The International Cricket Council Board has approved the introduction of an International Women's Championship, wherein bilateral competition involving the top-eight ranked teams will determine qualification for the next Women's World Cup.
Competing countries will include Australia, West Indies, England, New Zealand, Sri Lanka, South Africa, India and Pakistan with promotion and relegation at the end of the first cycle.
Each team will play the others in a series of matches between mid-2014 and the end of 2016, with the top teams qualifying automatically for the ICC Women's World Cup in 2017.
ICC Chief Executive David Richardson said: "This is a very positive step for the profile and competitiveness of women's cricket. "It guarantees a more regular and balanced programme of meaningful ODI cricket for a broader group of nations than ever before. The ICC Women's World Cup last year set a new benchmark in terms of quality and public interest and with this added context the pathway to the 2017 event in England looks really exciting."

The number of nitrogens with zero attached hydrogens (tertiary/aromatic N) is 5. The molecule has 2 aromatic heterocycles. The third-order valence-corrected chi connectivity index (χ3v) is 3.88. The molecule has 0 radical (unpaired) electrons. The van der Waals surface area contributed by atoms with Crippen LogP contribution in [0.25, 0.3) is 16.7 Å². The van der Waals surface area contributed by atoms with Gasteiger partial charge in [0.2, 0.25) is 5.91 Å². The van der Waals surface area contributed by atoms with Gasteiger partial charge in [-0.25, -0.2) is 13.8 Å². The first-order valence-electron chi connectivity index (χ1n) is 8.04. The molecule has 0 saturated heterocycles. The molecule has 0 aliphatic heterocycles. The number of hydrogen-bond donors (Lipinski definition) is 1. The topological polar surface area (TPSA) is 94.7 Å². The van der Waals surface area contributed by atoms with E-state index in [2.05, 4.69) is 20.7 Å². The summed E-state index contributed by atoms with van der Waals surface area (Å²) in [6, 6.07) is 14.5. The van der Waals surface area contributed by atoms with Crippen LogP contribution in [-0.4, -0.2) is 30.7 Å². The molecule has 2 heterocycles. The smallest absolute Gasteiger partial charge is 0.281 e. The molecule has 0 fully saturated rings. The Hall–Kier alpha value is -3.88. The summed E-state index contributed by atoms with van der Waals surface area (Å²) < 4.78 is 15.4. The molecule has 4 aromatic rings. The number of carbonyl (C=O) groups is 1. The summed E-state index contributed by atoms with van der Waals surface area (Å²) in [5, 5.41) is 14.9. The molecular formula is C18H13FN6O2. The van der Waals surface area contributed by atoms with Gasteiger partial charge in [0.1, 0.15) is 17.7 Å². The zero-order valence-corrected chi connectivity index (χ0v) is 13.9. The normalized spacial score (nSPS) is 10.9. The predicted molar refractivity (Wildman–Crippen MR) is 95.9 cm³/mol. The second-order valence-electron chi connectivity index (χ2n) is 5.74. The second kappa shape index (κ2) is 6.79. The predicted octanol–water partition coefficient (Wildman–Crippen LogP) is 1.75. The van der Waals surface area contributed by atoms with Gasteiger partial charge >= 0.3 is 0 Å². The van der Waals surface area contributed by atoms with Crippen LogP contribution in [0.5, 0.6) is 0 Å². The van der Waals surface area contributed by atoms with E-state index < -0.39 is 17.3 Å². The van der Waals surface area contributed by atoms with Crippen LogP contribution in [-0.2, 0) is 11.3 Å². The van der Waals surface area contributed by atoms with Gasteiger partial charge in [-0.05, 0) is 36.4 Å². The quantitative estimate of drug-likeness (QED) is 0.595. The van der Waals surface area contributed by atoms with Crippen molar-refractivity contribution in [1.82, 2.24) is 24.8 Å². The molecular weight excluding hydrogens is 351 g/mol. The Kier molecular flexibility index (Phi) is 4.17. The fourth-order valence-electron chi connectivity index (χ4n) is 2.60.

The bottom countries at the end of the International Women's Championship will be joined by a number of teams from the ICC's regional qualification structures to play in the Women's World Cup Qualifier, which will determine the final World Cup participants.
Meanwhile, the ICC Board received an update on the World Twenty20 in Bangladesh that included a report from a recent security meeting in Dhaka and noted the positive progress that had been made.
The ICC Board consists of the chairman or president from each of the 10 Full Members plus three elected Associate Member representatives. Also present at ICC Board meetings is the ICC President, who chairs proceedings, the ICC Chief Executive and the ICC Vice-President.